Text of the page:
Maybe, but take a look at the following efforts from Dolgopolov, he's definitely a player who likes a quick dollar, no risk.
US Open - First Round, 2016, retired at 5-6 to Ferrer. $43,000 for that effort.
Cincinnati - First Round, 2016, retired at 5-7 to Anderson. $15,480 pay day.
Rio De Janeiro - Quarter Final, 2016 ( against Nadal ) withdrew before match. $41,000
Wimbledon - First Round , 2017, retired at 3-6, 0-3 to Federer. $41,000
Ricoh Open, Netherlands, 2017, Round of 16, retired at 6-7, 2-4 to Pospisil. $12,000
Miami, 2017, First Round, retired at 6-7 to Jaziri. $16,000 
Indian Wells, 2017, Second Round, retired at 7-6, 1-1 to Kohlschreiber. $22,325
Rio Open, 2017, Quarter Final, retired at 6-7, 7-6, 0-1 to Carreno- Busta. $39,500
So in the last two seasons Alexandr Dolgopolov has picked up around $230,000 US Dollars for NOT finishing eight matches or not even turning up at all as was the case in Rio last year.
Did I mention he was an enigma ?
This year at the Argentina Open in February he did not lose a set all tournament which even culminated in a straight sets win over then World Number 5 Kei Nishikori where he picked up a further $97,000.
So what do all the facts and figures mean ?
Unless the authorities can find phone records of illegal activity to dodgy Bookmakers from both Dolgopolov and Monteiro at the Winston- Salem Open this year I would be putting it all in the too hard basket and filing it somewhere safe.
Unless there is proof it will simply be referred to as 'suspicious activity' by a professional sports person.
I will leave you with a ten minute video of the match in question. If you have time, take a look, it's almost comical at some stages, including match point where I believe a 12 year old kid could have perhaps put in more of an effort.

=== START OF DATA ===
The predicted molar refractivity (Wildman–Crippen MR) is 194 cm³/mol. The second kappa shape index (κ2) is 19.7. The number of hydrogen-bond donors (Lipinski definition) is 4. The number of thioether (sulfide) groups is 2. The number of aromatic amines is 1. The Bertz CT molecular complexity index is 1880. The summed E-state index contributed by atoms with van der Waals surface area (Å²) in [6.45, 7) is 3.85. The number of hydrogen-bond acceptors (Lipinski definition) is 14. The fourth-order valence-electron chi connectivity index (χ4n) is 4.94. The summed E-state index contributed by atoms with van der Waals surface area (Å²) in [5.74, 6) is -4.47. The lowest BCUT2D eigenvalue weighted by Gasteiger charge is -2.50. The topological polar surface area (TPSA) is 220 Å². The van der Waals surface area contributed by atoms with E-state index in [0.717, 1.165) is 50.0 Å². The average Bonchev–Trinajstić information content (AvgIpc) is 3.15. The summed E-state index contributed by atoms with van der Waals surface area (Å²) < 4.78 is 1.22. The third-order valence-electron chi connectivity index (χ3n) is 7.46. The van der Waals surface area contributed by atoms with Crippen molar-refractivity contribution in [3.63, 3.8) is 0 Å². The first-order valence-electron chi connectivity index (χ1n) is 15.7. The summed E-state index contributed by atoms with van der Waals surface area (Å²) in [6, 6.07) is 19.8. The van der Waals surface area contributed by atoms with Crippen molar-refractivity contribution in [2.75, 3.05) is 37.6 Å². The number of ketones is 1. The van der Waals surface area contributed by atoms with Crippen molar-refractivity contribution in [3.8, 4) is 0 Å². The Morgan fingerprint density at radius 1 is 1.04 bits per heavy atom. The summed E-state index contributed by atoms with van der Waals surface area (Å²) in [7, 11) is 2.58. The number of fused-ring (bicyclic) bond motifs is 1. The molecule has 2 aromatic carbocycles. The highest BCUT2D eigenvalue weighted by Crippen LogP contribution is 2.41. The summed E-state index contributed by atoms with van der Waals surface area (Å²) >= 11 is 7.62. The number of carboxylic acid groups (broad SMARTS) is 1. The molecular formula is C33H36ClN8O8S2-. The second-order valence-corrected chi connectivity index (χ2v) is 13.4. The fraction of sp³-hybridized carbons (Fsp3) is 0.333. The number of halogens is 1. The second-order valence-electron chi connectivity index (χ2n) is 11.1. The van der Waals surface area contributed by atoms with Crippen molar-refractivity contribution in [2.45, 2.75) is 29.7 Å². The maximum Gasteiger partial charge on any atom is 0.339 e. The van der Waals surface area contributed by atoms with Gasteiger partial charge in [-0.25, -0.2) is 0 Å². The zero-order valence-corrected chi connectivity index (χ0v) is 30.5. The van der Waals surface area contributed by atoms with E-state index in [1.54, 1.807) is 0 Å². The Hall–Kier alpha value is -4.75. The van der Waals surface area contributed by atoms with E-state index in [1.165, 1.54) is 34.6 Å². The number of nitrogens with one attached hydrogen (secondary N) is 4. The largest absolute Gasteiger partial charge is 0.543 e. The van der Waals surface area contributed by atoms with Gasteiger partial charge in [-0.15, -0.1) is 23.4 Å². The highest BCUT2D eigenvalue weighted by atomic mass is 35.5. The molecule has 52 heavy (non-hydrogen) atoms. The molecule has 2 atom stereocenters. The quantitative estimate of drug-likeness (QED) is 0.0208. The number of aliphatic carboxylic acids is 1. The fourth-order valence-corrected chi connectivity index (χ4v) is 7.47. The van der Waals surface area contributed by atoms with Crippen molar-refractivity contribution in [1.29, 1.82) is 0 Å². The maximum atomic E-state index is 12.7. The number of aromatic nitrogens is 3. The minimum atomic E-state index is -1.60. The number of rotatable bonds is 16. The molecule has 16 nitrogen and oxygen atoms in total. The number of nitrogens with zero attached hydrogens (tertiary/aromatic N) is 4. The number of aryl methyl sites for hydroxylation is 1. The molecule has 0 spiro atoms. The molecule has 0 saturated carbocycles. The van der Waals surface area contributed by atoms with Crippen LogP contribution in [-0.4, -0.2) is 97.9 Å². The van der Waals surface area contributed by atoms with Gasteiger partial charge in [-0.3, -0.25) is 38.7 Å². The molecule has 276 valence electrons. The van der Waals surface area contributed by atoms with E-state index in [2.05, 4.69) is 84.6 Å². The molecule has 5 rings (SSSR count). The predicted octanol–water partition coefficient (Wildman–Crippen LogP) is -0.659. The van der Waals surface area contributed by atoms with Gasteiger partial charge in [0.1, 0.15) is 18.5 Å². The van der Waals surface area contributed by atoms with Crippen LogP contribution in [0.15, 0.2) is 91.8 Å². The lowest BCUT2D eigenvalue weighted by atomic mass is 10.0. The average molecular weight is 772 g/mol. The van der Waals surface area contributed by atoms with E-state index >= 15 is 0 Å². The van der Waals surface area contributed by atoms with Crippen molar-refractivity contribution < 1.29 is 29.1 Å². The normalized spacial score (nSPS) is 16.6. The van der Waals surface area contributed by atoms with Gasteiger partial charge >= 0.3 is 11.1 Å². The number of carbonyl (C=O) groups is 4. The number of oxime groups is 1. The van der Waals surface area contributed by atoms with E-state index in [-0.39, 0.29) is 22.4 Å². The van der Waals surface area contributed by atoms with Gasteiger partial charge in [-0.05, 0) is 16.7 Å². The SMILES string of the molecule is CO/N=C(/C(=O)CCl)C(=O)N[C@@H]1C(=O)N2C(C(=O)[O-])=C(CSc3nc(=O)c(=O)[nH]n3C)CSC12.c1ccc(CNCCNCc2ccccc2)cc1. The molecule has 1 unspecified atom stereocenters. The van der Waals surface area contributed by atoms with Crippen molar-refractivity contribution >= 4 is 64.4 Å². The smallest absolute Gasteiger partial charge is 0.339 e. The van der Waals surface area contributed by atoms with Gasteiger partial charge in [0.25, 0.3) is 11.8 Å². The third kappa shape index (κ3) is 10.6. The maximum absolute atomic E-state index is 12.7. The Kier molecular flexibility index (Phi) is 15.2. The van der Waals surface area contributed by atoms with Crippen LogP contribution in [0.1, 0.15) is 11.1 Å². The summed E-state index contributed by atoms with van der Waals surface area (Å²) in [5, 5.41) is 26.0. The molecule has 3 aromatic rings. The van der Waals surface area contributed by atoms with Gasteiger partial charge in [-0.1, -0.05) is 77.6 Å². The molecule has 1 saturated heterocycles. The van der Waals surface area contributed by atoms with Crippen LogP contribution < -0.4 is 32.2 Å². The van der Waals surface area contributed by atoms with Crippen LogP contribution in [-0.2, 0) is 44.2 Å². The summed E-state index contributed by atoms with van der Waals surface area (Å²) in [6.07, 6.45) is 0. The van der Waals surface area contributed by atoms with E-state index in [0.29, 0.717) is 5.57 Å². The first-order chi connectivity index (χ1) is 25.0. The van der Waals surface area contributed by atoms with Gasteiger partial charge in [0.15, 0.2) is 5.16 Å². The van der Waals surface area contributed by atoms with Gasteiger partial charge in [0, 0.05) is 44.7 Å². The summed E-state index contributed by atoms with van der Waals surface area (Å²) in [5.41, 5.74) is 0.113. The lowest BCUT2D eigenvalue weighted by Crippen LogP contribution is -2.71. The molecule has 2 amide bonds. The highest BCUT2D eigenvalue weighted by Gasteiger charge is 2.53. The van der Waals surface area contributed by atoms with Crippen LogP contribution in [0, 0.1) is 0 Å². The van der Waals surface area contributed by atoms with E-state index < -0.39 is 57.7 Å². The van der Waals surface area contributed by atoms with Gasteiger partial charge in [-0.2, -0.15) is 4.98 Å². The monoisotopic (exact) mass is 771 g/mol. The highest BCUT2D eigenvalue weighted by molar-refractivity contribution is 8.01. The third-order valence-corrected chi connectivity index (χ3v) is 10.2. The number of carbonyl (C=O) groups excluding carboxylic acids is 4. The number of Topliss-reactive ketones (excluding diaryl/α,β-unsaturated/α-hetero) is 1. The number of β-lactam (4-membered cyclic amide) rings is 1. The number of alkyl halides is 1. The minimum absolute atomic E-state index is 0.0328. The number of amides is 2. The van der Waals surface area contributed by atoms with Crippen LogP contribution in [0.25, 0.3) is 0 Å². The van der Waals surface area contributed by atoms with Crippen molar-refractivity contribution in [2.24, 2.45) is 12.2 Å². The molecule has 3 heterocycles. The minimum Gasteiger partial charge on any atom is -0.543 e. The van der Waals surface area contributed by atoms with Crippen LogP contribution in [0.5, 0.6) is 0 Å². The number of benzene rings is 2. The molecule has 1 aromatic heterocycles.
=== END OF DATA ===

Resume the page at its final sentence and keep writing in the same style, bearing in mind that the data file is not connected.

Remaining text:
What do I think ?
I think Alexander Dolgopolov is his own worst enemy and many have already made up their mind about the match in question. 
I believe it is definitely a below par effort from a player who needs to improve his image........

Thiago Monteiro vs Alexandr Dolgopolov WINSTON SALEM 2017 Highlights

Tuesday, 22 August 2017


Comment: Nick Kyrgios continues to be hated many Australians, but he has never behaved as badly as some footballers . 

Flog. This is the word that comes up most often in the comments for articles about Nick Kyrgios. It doesn't matter if it's a story about him winning a tennis match, losing a tennis match, saying something ridiculous or saying something nice. 
It has become an office joke here at the ABC that anything we publish about the 22-year-old tennis player will be met with that same response on Twitter and in the Facebook comments.
It can only be in a similar spirit that announced the news of the Canberran's loss in the final of the Cincinnati Masters event to Grigor Dimitrov on Monday: "Nick Kyrgios flops in historic title bid".
It is a headline dripping with schadenfreude.
Here is a young player who has put together just about the best week of tennis we've seen from an Australian male in years.
In a Masters event, just one notch below a slam, he beat the veteran Ivo Karlovic, ranked 34 in the world. He beat the wily David Ferrer, ranked number 25 and one of the toughest guys to get through in any tournament. He beat Alexandr Dolgopolov and world number 13 David Goffin. He blitzed world number one Rafael Nadal.
Kyrgios played twinkling tennis. When at his best he solicits more 'oohs' and 'aahs' from tennis crowds than anyone on the circuit, barring perhaps Roger Federer. He had Cincinnati in the palm of his hand.
But he fell short in the final against Dimitrov, the 26-year-old, 2-metre Bulgarian world number eight, playing at the height of his game. Throughout the tournament, aside from being brilliant, Kyrgios was well-behaved and gracious. He had kind words for Dimitrov and charmed the crowd by praising their city and inviting them all out to ice cream next time he's in town.